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Source material for the study of Czechoslovak avant-garde and architecture in the period before the Second World War is very difficult to find. As is the case for comparable material in the West, this difficulty is due on the one hand to the small editions and on the other to the political and cultural situation after 1945. It is as though the political division of Europe not only disrupted the cultural continuity but also obliterated the cultural memory of Western Europe. This is the more remarkable because thinking in international terms was one of the characteristics of the avant-garde movement.

Early in the twentieth century the influence of the Wagner school on architecture was very strong. The Czechoslovak adherents of this school undertook the battle for a new architecture in their country. A number of architects who had become aware of French Cubism very early, arrived at a new form of architecture comparable to that of German expressionism after the First World War. Starting in 1918, there was a rapid growth of international contacts and exchanges. Contacts with The Netherlands (Van Doesburg), Germany (Bauhaus), Russia (Constructivism), and France (Le Corbusier) made Czechoslovakia an equal within the European movement for a new architecture. A comparable development can be seen in the arts and literature. The influence of modern French poetry and later that of Surrealism was of great importance in this respect.

This collection contains 6 periodicals and 5 monographs with special importance for the study of the Czechoslovak avant-garde and architecture in the period before the Second World War. It gives an excellent picture of developments during this period.

Otakar Máčel, Technical University Delft

Historical Garden Design Online

Sources from the 16th to the 19th centuries

A rich resource for garden, art and architectural historians, this primary source collection of 178 titles covers a broad range of subjects regarding the theory and practice of gardening, horticulture and garden design. Technological aspects are treated as well as garden ornaments, garden buildings, plant use, and the construction of green houses.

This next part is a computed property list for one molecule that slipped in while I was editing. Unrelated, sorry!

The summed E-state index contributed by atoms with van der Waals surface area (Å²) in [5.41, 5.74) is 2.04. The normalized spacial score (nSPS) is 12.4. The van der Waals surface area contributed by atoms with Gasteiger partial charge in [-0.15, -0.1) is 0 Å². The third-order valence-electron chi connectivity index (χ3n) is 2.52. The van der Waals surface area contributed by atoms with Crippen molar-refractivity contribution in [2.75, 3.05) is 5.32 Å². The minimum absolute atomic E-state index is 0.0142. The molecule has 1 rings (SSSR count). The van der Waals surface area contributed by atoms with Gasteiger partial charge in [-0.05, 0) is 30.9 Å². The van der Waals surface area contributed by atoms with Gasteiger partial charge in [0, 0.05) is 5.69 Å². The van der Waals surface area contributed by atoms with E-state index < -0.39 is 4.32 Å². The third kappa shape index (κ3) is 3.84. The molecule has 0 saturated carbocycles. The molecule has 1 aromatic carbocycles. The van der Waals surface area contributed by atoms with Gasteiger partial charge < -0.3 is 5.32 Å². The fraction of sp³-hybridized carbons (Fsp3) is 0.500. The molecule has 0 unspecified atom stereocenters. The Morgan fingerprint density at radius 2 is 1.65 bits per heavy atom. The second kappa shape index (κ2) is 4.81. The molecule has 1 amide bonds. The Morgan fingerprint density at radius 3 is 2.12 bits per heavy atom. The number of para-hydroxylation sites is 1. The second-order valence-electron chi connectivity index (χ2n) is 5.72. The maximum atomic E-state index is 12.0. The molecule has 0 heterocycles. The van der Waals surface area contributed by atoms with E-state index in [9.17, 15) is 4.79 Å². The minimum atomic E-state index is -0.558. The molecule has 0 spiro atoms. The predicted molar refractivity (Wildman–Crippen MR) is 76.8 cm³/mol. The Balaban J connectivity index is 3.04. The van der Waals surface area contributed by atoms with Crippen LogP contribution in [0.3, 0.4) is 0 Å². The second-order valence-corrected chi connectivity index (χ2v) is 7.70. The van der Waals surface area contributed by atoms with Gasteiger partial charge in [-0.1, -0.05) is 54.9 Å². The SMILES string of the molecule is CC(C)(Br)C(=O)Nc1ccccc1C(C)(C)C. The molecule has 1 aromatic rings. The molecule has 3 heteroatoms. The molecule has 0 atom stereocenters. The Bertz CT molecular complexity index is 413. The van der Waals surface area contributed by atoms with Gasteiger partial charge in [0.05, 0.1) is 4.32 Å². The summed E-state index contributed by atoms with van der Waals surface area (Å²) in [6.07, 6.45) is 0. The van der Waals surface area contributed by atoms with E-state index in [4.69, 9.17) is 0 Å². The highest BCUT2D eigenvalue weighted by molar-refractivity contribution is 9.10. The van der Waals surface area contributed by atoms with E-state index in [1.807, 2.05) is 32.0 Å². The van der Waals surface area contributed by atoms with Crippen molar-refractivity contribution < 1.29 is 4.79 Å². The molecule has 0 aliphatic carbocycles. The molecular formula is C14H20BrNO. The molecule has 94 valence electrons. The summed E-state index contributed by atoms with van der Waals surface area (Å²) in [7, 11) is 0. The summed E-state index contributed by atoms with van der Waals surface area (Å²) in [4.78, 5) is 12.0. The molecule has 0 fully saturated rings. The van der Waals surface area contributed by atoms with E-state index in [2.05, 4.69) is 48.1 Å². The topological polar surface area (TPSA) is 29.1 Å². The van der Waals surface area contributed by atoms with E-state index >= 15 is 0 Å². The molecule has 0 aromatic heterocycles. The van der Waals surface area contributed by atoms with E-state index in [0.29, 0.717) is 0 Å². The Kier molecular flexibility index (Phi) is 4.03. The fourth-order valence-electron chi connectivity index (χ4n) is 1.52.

The collection includes such watershed works as Salomon de Caus´  Hortus Palatinus (1620), Dominicus Barrière's  Villa Aldobrandina Tusculana sive varij illius hortorum et fontium prospectus (1647), Giovanni Battista Falda's  Li Giardini di Roma(1680), and Christian Cay Lorenz Hirschfeld´s  Theorie der Gartenkunst(1779-85). Also included are the lesser known, but nevertheless, important works, such as Heinrich Hesse´s  Neue Garten-Lust(1696) and  Die Gartenkunst(1797) by J. F. Blotz (pseudonym of F.Ch. Touchy).
Johann Gottfried Grohmann´s  Ideenmagazin für Liebhaber von Gärten(Leipzig, 1796-1802) offers insights into garden ornaments used for well-to-do gardens. The Dutch publication  Het vermakelyk land-leven (Amsterdam, 1710-11) includes fascinating views of gardens of the same period in the Netherlands. Such a lesser known publication as Bernhard Christoph Faust´s Zur Sonne nach Mittag sollten alle Häuser der Menschen gerichtet seyn (n.p., c. 1824) offers interesting views of the application of the English landscape garden to row houses. The two volumes of  Theatri machinarum hydraulicarumby Jacob Leupold (Leipzig, 1724-25) elucidate how to construct water fountains and show, e. g., parts of the water technique used to run the fountains of the Marly garden. Last but not least, numerous titles deal with the most important seventeenth, eighteenth and nineteenth century gardens in Europe, such as Rome, Firenze, Stowe, Versailles, and Schwetzingen.